Tips on what to do when you are served with a Domestic Violence Order
We have set out the most important things to remember to ensure that you don’t inadvertently breach the Order before you are able to obtain legal advice.
1. Don’t Panic
The first thing to do is not panic. You are not going to jail and, apart from when the Police first serve the paperwork on you, they will not need to see you again unless you have breached the Order. It is not a final Order and it will not show up on a criminal history check. The Order will only be a Temporary Order which is in place until the matter is next before the Court.
2. Read the Order very carefully
This is perhaps the most important step. Carefully read the Order to work out what you are not allowed to do. Sometimes the Order will only have the mandatory condition, being that you must be of good behaviour and not commit an act of Domestic Violence. Other times there will be further conditions on the Order, such as not approaching the Aggrieved, not to contact the Aggrieved or, not to go within 100 metres of where the Aggrieved lives, works or frequents, amongst others.
It is important that you know and understand what you are not able to do. If the Order is only in the mandatory condition, then this does not prevent you from continuing your relationship and living together, it just means that you must be of good behaviour.
It is also important to note that there could be exceptions to the above conditions, such as when spending time with a child in accordance with an Order of the Court or as set out in writing. This means that provided you are complying with an existing written agreement or Court Order, then you are not breaching the conditions on the Order. For example, if the Order states that you are not to approach your children however a Family Court Order provides that you can spend time with the children from 7-9pm each Wednesday, then you will not be in breach of the Order if you are spending time with your children between 7-9pm on a Wednesday. However, if you are spending time with the children outside of this, then you are likely to be found in breach of the Order.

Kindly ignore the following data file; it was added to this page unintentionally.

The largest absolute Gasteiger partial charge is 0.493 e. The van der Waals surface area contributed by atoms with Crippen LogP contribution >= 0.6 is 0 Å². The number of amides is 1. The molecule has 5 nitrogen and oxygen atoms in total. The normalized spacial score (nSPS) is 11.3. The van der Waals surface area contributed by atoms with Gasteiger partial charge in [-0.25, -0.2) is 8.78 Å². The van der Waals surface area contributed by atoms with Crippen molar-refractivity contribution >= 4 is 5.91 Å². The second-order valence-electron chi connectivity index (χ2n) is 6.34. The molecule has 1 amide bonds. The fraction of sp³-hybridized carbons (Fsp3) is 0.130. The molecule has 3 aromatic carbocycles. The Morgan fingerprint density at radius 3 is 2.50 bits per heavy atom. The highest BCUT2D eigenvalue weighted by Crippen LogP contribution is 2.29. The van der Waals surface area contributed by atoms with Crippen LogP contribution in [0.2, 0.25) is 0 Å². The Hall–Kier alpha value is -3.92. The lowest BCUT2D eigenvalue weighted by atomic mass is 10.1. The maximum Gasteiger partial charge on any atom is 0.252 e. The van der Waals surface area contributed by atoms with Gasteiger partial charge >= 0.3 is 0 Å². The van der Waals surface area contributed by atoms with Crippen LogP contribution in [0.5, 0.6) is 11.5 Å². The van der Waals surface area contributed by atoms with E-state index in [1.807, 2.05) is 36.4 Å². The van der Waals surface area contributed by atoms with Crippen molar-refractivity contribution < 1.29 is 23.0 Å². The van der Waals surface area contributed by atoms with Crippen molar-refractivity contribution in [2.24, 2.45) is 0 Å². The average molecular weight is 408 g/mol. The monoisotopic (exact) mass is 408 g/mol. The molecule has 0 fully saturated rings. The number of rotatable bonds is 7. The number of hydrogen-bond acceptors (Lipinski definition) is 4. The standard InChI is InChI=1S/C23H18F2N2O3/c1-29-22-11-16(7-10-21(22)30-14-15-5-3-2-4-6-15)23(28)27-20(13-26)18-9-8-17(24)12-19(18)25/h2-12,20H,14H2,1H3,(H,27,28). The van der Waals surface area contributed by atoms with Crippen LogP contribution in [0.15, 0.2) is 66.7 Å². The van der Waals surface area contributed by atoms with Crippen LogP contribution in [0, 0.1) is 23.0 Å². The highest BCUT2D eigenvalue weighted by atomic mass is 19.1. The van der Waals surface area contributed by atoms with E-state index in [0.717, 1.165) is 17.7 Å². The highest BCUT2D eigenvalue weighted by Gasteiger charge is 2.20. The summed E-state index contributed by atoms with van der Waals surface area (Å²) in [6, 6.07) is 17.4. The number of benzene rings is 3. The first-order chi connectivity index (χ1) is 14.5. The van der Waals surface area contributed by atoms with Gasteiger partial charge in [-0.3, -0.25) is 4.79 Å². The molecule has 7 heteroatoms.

If you breach the terms of the Order, then you will be charged with a Criminal offence which may impact upon your career, as well as then leaving you with a criminal record. The penalties for breaching a Protection Order are extensive and can include a term of imprisonment. This is why it is so important that you understand what you are not to do so as you do not breach the Order.
3. Keep a cool head
Whatever you do, do not attack or abuse the person who has applied for the Order. Understand that they have applied for the Order on the basis of the information set out in the Application for a Protection Order which will have been provided to you by the Police. If you do not agree with the information that is set out in the Application, don’t talk to them about this. You will be given an opportunity to put your version of events forward to the Court when the matter is next before the Court. In the meantime, start writing down what you say in response to the allegations in the Application so you can provide this to the Duty Solicitor at the Court. They will be able to assist you in presenting your case to the Magistrate when the Application is next heard.
4. Make sure you know when the matter is next before the Court
When you are served with the Temporary Protection Order, you will also be served with the Application for a Protection Order and a Notice of Adjournment. Make sure you read the Notice of Adjournment carefully, as it will tell you when the matter is next before the Court. It is important that you are there on that day otherwise there may be adverse findings against you if you do not appear.
As such, as soon as you know when the matter is next before the Court, start making whatever arrangements you need to take that day off work. Your matter will be listed for 9.00am, however there could be 40 or more other matters before the Magistrate on that day. As such, your matter may not be heard until later in the day so it is important that you are able to be at Court for the whole date.
5. Get Legal advice
Make sure you contact us to make an appointment to obtain legal advice about the Application and to answer any questions that you might have about the Order, the Application or about what your options are. We recommend that you obtain legal advice prior to attending Court as this will give you a better understanding of your rights and what to expect on the day.
If you or someone you know has been served with an Application for a Protection Order make sure you book in to speak with one of our Domestic Violence specialists who will be able to answer all of your questions and provide you with comprehensive legal advice and defend the Application if necessary.